Here’s a tip. Get on your bike and pedal like blazes – get to Oakland, California this weekend or next for one of only four screenings in the United States of a fully restored version of Abel Gance’s 1927 epic masterpiece, Napoléon.
The presentations, the highlight of the 2012 San Francisco Silent Film Festival, are showing at the spectacular, cathedral-like Oakland Paramount cinema, a jewel of a movie palace.
If you do make it to one of the four screenings – one each day on March 24, 25, and 31, and the final one on April 1 2012 – get plenty of sleep beforehand, because each screening involves 5.5 hours of film, shown in four segments during the course of each of those days. There’s even a dinner break, because an army marches on its stomach.
The screenings are with full symphony orchestra, on three-screen “Polyvision.”
The presentations are the U.S. premiere of the fully restored version of the legendary silent film. Kevin Brownlow, a renowned, Academy Award-winning documentarian, historian, and archivist, has spent countless hours over almost 50 years working on finding scattered portions of the film, and then painstakingly restoring them to their full glory.
Composer Carl Davis has been hard at it, too. His original score for the film may well be the longest film score in history.
Here Davis gets his first tour of the magnificent Paramount Theatre in downtown Oakland, California.
Napoléon has not shown in the U.S. with full orchestra and its Polyvision finale since the early 1980s, when Francis Ford Coppola sponsored a triumphant road show of a shorter version, with a score by his father Carmine. That version ran just under four hours; the current, Brownlow reconstruction incorporates about 50 minutes of additional footage located in the intervening years and by the film being run at the proper speed.
Brownlow produced the restoration with his Photoplay Productions partner Patrick Stanbury in association with the British Film Institute. It is the most complete version of Gance’s masterpiece since its 1927 premiere at the Paris Opéra.
Due to the expense and technical challenges of properly presenting the film, Brownlow and company have spent three decades mounting American screenings with the Davis score, which has been performed only in Europe and not since 2004.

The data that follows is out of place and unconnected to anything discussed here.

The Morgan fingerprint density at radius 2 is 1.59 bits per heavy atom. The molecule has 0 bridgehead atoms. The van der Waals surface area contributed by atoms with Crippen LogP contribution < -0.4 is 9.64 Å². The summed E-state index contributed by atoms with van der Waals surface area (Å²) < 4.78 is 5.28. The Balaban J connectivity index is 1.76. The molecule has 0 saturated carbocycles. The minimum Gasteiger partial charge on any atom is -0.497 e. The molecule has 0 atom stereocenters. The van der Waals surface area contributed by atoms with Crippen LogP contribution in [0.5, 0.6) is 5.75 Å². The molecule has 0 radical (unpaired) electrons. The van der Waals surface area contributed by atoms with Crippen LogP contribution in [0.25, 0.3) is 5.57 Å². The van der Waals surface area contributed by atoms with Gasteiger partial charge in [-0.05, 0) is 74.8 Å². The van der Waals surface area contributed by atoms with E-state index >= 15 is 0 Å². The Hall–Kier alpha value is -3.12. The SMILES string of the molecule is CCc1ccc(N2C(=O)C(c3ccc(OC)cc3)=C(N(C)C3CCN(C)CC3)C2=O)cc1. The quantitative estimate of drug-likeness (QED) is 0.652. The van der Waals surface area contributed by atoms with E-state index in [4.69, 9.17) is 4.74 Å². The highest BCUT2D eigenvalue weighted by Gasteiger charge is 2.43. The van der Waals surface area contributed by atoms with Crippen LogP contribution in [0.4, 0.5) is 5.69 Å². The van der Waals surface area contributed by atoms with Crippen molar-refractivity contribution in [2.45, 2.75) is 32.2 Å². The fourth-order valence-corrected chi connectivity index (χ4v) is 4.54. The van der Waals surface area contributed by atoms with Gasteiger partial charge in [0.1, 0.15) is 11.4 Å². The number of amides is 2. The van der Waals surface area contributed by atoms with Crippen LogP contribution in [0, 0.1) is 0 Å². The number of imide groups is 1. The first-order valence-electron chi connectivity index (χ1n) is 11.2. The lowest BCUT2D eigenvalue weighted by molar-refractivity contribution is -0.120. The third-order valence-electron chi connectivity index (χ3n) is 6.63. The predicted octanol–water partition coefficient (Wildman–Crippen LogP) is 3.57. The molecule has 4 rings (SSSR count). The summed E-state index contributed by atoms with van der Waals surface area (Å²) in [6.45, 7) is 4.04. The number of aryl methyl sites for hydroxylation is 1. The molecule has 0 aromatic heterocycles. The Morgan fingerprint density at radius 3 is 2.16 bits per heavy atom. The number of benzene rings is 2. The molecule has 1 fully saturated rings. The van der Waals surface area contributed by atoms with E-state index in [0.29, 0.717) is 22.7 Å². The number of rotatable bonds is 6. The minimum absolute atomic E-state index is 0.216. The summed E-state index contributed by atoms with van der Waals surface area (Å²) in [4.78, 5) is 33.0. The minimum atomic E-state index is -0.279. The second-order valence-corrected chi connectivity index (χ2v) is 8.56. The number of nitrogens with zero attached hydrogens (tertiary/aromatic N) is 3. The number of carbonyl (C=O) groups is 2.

If the film, score, and theater are not reasons enough to get to the San Francisco Bay Area during the next two weeks, consider that Brownlow and Co. have no plans to repeat the event in any other city, nor to release it on DVD, BluRay, or television.
Starting with a few minutes of the film in a home-movie format, Brownlow set about five decades of work putting Gance’s film back together. Until now, particularly in the United States, inadequate screenings have plagued the film’s history. For example, in the late 1920s, MGM released a U.S. version, but it ran at a miserly 90 minutes. The first major Brownlow/BFI restoration culminated in a screening at Telluride Film Festival in 1979, with 89-year-old Gance watching from a nearby hotel window.
Thanks to Francis Ford Coppola and Robert A. Harris, a version of that restoration ran at Radio City Music Hall and other venues inthe U.S. and around the world in the early 1980s.
Brownlow did additional restoration work in 1983. And now the current version restores additional footage culled from archives around the world. It also has visually upgraded much of the film.
The 35mm print that is being shown in Oakland is the only copy in existence, and uses the original dye-bath techniques, accurately recreating the color tints and tones of the initial release prints and upping the vividness to original levels.
Each screening will begin in the afternoon and will be shown in four parts with three intermissions, including a dinner break. Tickets are now available online through the SFSFF website. Go there, too, for the full program of events surrounding the screenings, including a presentation by Kevin Brownlow of the saga of his five-decade quest to fully recover Napoleon.